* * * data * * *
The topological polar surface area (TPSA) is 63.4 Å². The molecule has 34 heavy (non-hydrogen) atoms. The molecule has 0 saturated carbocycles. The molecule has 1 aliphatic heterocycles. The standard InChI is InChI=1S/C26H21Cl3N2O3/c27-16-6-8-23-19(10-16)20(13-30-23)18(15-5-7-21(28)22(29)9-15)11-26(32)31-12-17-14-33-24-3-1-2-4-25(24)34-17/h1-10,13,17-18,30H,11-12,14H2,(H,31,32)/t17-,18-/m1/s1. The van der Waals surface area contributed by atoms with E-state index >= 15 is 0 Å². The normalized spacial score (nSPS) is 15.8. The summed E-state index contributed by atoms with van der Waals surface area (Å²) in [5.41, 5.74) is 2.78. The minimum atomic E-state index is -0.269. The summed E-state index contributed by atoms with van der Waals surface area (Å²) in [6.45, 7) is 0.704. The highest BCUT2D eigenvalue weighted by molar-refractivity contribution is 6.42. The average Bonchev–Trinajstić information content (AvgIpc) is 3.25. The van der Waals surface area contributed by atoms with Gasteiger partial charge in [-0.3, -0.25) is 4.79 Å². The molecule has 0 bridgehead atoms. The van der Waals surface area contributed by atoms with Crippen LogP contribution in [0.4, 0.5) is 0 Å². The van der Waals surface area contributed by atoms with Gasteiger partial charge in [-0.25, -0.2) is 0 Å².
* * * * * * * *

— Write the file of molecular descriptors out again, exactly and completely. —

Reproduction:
The topological polar surface area (TPSA) is 63.4 Å². The molecule has 34 heavy (non-hydrogen) atoms. The molecule has 0 saturated carbocycles. The molecule has 1 aliphatic heterocycles. The standard InChI is InChI=1S/C26H21Cl3N2O3/c27-16-6-8-23-19(10-16)20(13-30-23)18(15-5-7-21(28)22(29)9-15)11-26(32)31-12-17-14-33-24-3-1-2-4-25(24)34-17/h1-10,13,17-18,30H,11-12,14H2,(H,31,32)/t17-,18-/m1/s1. The van der Waals surface area contributed by atoms with E-state index >= 15 is 0 Å². The normalized spacial score (nSPS) is 15.8. The summed E-state index contributed by atoms with van der Waals surface area (Å²) in [5.41, 5.74) is 2.78. The minimum atomic E-state index is -0.269. The summed E-state index contributed by atoms with van der Waals surface area (Å²) in [6.45, 7) is 0.704. The highest BCUT2D eigenvalue weighted by molar-refractivity contribution is 6.42. The average Bonchev–Trinajstić information content (AvgIpc) is 3.25. The van der Waals surface area contributed by atoms with Gasteiger partial charge in [-0.3, -0.25) is 4.79 Å². The molecule has 0 bridgehead atoms. The van der Waals surface area contributed by atoms with Crippen LogP contribution in [0.4, 0.5) is 0 Å². The van der Waals surface area contributed by atoms with Gasteiger partial charge in [-0.25, -0.2) is 0 Å².